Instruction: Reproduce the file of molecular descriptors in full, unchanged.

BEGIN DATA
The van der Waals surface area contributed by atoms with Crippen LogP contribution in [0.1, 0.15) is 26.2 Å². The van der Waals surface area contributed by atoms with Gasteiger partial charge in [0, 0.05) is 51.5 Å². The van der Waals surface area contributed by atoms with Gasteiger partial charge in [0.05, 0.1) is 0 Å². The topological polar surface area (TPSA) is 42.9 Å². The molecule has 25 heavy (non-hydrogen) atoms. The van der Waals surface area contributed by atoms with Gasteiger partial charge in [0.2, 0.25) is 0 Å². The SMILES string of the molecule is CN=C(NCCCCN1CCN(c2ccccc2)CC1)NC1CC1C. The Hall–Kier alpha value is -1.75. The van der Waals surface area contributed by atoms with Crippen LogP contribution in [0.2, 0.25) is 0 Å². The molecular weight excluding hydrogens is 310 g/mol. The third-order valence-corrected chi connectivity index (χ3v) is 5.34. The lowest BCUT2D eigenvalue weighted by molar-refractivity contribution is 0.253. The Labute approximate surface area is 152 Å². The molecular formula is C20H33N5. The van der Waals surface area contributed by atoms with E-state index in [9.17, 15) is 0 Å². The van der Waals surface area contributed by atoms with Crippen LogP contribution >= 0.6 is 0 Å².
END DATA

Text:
The van der Waals surface area contributed by atoms with Crippen LogP contribution in [0.1, 0.15) is 26.2 Å². The van der Waals surface area contributed by atoms with Gasteiger partial charge in [0, 0.05) is 51.5 Å². The van der Waals surface area contributed by atoms with Gasteiger partial charge in [0.05, 0.1) is 0 Å². The topological polar surface area (TPSA) is 42.9 Å². The molecule has 25 heavy (non-hydrogen) atoms. The van der Waals surface area contributed by atoms with Gasteiger partial charge in [0.2, 0.25) is 0 Å². The SMILES string of the molecule is CN=C(NCCCCN1CCN(c2ccccc2)CC1)NC1CC1C. The Hall–Kier alpha value is -1.75. The van der Waals surface area contributed by atoms with Crippen LogP contribution in [0.2, 0.25) is 0 Å². The molecular weight excluding hydrogens is 310 g/mol. The third-order valence-corrected chi connectivity index (χ3v) is 5.34. The lowest BCUT2D eigenvalue weighted by molar-refractivity contribution is 0.253. The Labute approximate surface area is 152 Å². The molecular formula is C20H33N5. The van der Waals surface area contributed by atoms with E-state index in [9.17, 15) is 0 Å². The van der Waals surface area contributed by atoms with Crippen LogP contribution >= 0.6 is 0 Å².